A survey team from Rubicon Heritage Services recently completed an historic building survey of a fascinating building on the banks of Loch Tay in Scotland. The survey consisted of measured drawings of the external elevations together with rectified photography.
In recent months the number of solar photovoltaic (PV) projects (or solar farms) being put forward for development in Ireland has increased significantly. Assessing the impacts on archaeology has proven to be a significant element of the associated planning process. With no clear instruction from the National Monument Service to the local planning authorities or archaeological consultants on how to approach these sites, developers have been fielding varied requests for further information and planning conditions.
Our Managing Director, Colm Moloney, has taken on the role of Chairman of the Irish Business Network Scotland (IBNS) which will be launched tonight in Edinburgh Castle. The IBNS has three primary objectives:
As part of our continuing commitment to the Continued Professional Development of our teams across the UK and Ireland, Rubicon are pleased to announce that we are rolling out the Archaeological Skills Passport for all our staff. Developed by David Connolly of BAJR, the passport is intended to assist towards professional accreditation, help to identify career gaps, and serve as a means of logging CPD.
Rubicon Heritage Services Ltd are delighted to announce their appointment by Sisk Steconfer Joint Venture Utilities Limited as the archaeological contractors for the Infrastructure Works contract of the Luas Cross City Scheme.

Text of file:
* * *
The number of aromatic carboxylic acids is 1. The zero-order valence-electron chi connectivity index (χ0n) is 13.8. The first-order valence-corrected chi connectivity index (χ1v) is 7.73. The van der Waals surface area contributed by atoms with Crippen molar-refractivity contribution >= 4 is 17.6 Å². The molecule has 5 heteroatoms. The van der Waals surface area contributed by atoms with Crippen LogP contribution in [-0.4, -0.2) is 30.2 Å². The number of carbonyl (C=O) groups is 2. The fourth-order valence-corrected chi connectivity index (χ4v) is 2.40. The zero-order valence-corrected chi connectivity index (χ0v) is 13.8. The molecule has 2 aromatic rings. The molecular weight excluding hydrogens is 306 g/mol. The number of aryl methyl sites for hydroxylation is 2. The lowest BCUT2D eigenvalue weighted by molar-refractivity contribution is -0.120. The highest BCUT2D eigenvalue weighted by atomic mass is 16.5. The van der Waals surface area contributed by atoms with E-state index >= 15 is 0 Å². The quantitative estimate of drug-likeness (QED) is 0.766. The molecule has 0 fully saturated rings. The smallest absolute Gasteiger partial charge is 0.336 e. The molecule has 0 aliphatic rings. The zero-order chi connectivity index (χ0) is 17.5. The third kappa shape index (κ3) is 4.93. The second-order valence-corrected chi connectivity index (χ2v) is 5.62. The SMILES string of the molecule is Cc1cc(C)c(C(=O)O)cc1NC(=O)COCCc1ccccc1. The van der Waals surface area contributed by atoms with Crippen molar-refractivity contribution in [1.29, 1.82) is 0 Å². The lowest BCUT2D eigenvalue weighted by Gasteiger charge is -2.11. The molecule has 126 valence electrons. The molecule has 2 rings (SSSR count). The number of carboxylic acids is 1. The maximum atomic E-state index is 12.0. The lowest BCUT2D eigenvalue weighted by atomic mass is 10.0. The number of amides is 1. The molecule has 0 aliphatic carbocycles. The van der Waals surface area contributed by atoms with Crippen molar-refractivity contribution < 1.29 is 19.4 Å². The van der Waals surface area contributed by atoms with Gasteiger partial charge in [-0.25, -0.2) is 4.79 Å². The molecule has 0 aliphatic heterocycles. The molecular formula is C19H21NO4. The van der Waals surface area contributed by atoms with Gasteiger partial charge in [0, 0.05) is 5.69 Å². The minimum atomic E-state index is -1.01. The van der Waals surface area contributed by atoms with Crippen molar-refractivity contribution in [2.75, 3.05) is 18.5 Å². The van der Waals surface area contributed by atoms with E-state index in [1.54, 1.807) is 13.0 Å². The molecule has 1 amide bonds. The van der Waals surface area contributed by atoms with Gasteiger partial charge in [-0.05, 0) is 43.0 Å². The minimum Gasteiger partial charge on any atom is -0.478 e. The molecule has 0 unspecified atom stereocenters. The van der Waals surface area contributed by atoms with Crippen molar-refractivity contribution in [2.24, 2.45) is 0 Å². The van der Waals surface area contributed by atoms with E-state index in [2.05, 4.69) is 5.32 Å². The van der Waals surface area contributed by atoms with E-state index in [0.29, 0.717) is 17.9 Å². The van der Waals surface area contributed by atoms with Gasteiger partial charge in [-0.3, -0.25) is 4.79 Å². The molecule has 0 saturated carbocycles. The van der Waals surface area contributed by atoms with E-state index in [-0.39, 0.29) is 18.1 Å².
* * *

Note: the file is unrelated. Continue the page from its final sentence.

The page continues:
Hot of the press at Four Courts is the new Space and Settlement in Medieval Ireland, edited by Dr. Vicky McAlister of Southeast Missouri State University and Dr. Terry Barry, Professor of Medieval History at Trinity College, Dublin.
This week’s photo was taken on a monitoring job in South Co. Tipperary, where one of our archaeologists took a moment to enjoy the view during the glorious weather that we have been enjoying over recent days. This archaeology lark certainly has it’s moments!
This week’s photo of the week is hot of the press, having been taken just this afternoon on site in Co. Waterford.
As part of our ongoing staff and company training programme and to keep abreast of best practice in the industry, one of Rubicon’s Scottish staff attended an OASIS (Online AccesS to the Index of archaeological investigationS) redevelopment workshop held at RCAHMS (Royal Commission on the Ancient and Historical Monuments of Scotland) recently.
A number of Rubicon staff attended the Nationals Road Authority’s Heritage Week Archaeology Seminar in Dublin’s Woodquay Venue last week. This year was a particularly notable, as a number of academic experts in different periods were asked to assess the contribution of Irish road scheme archaeology to their respective fields. It was quite clear that the hundreds of NRA excavations carried out over recent years has exponentially increased our understanding of the Irish past. Dozens of the sites that have contributed towards this new Irish archaeological landscape were excavated by Rubicon.
In our latest blog, Rubicon’s Jonathan Millar describes the techniques we used on a recent project to record a Georgian building in Inverness. Rubicon were in the Highland capital to carry out work for Stuart Farrell on behalf of William Gray Construction Ltd.
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